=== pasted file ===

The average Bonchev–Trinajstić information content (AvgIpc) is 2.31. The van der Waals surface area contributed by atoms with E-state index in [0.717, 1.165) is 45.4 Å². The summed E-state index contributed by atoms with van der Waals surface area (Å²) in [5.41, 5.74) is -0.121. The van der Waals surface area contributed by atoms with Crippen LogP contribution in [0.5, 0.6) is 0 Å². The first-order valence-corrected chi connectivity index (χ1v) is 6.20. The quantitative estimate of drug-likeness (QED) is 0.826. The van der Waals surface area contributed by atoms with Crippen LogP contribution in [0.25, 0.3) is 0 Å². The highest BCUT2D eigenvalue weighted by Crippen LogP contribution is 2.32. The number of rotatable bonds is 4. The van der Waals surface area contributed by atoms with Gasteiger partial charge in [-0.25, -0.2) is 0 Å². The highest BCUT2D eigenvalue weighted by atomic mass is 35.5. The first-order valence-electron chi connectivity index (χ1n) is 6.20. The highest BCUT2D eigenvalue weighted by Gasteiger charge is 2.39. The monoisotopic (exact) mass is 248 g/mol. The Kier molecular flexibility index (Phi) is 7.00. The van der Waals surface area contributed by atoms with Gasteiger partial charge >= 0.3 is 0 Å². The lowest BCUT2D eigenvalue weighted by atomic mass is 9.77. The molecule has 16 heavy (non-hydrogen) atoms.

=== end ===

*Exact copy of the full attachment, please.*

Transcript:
The average Bonchev–Trinajstić information content (AvgIpc) is 2.31. The van der Waals surface area contributed by atoms with E-state index in [0.717, 1.165) is 45.4 Å². The summed E-state index contributed by atoms with van der Waals surface area (Å²) in [5.41, 5.74) is -0.121. The van der Waals surface area contributed by atoms with Crippen LogP contribution in [0.5, 0.6) is 0 Å². The first-order valence-corrected chi connectivity index (χ1v) is 6.20. The quantitative estimate of drug-likeness (QED) is 0.826. The van der Waals surface area contributed by atoms with Crippen LogP contribution in [0.25, 0.3) is 0 Å². The highest BCUT2D eigenvalue weighted by Crippen LogP contribution is 2.32. The number of rotatable bonds is 4. The van der Waals surface area contributed by atoms with Gasteiger partial charge in [-0.25, -0.2) is 0 Å². The highest BCUT2D eigenvalue weighted by atomic mass is 35.5. The first-order valence-electron chi connectivity index (χ1n) is 6.20. The highest BCUT2D eigenvalue weighted by Gasteiger charge is 2.39. The monoisotopic (exact) mass is 248 g/mol. The Kier molecular flexibility index (Phi) is 7.00. The van der Waals surface area contributed by atoms with Gasteiger partial charge >= 0.3 is 0 Å². The lowest BCUT2D eigenvalue weighted by atomic mass is 9.77. The molecule has 16 heavy (non-hydrogen) atoms.